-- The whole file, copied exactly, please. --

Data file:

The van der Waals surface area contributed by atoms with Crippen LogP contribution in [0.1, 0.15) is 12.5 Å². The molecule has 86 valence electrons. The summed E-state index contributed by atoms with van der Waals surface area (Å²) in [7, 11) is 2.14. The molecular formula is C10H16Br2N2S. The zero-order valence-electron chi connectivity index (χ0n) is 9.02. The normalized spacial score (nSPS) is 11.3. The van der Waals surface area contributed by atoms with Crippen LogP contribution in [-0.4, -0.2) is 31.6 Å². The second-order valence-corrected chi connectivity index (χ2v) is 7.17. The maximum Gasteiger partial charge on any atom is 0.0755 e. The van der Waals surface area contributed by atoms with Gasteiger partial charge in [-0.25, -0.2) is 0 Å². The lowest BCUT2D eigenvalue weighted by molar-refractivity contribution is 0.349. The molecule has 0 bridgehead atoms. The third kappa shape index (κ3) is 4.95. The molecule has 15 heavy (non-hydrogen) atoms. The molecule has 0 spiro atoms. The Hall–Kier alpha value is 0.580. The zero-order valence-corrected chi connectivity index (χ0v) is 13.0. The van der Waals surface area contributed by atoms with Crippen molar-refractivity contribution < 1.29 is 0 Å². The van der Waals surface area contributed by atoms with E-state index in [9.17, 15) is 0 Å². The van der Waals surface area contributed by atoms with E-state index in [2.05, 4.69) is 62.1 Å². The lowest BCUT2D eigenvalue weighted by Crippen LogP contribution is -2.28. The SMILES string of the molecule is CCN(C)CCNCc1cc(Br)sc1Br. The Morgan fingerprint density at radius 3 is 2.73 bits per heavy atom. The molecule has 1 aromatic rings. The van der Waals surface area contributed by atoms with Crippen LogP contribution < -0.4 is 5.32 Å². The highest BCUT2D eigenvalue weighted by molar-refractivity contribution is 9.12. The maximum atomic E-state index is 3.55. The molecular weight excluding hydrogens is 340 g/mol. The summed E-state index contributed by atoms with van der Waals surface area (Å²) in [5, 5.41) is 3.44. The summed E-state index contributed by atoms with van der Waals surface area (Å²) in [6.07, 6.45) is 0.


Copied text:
The van der Waals surface area contributed by atoms with Crippen LogP contribution in [0.1, 0.15) is 12.5 Å². The molecule has 86 valence electrons. The summed E-state index contributed by atoms with van der Waals surface area (Å²) in [7, 11) is 2.14. The molecular formula is C10H16Br2N2S. The zero-order valence-electron chi connectivity index (χ0n) is 9.02. The normalized spacial score (nSPS) is 11.3. The van der Waals surface area contributed by atoms with Crippen LogP contribution in [-0.4, -0.2) is 31.6 Å². The second-order valence-corrected chi connectivity index (χ2v) is 7.17. The maximum Gasteiger partial charge on any atom is 0.0755 e. The van der Waals surface area contributed by atoms with Gasteiger partial charge in [-0.25, -0.2) is 0 Å². The lowest BCUT2D eigenvalue weighted by molar-refractivity contribution is 0.349. The molecule has 0 bridgehead atoms. The third kappa shape index (κ3) is 4.95. The molecule has 15 heavy (non-hydrogen) atoms. The molecule has 0 spiro atoms. The Hall–Kier alpha value is 0.580. The zero-order valence-corrected chi connectivity index (χ0v) is 13.0. The van der Waals surface area contributed by atoms with Crippen molar-refractivity contribution < 1.29 is 0 Å². The van der Waals surface area contributed by atoms with E-state index in [9.17, 15) is 0 Å². The van der Waals surface area contributed by atoms with E-state index in [2.05, 4.69) is 62.1 Å². The lowest BCUT2D eigenvalue weighted by Crippen LogP contribution is -2.28. The SMILES string of the molecule is CCN(C)CCNCc1cc(Br)sc1Br. The Morgan fingerprint density at radius 3 is 2.73 bits per heavy atom. The molecule has 1 aromatic rings. The van der Waals surface area contributed by atoms with Crippen LogP contribution < -0.4 is 5.32 Å². The highest BCUT2D eigenvalue weighted by molar-refractivity contribution is 9.12. The maximum atomic E-state index is 3.55. The molecular weight excluding hydrogens is 340 g/mol. The summed E-state index contributed by atoms with van der Waals surface area (Å²) in [5, 5.41) is 3.44. The summed E-state index contributed by atoms with van der Waals surface area (Å²) in [6.07, 6.45) is 0.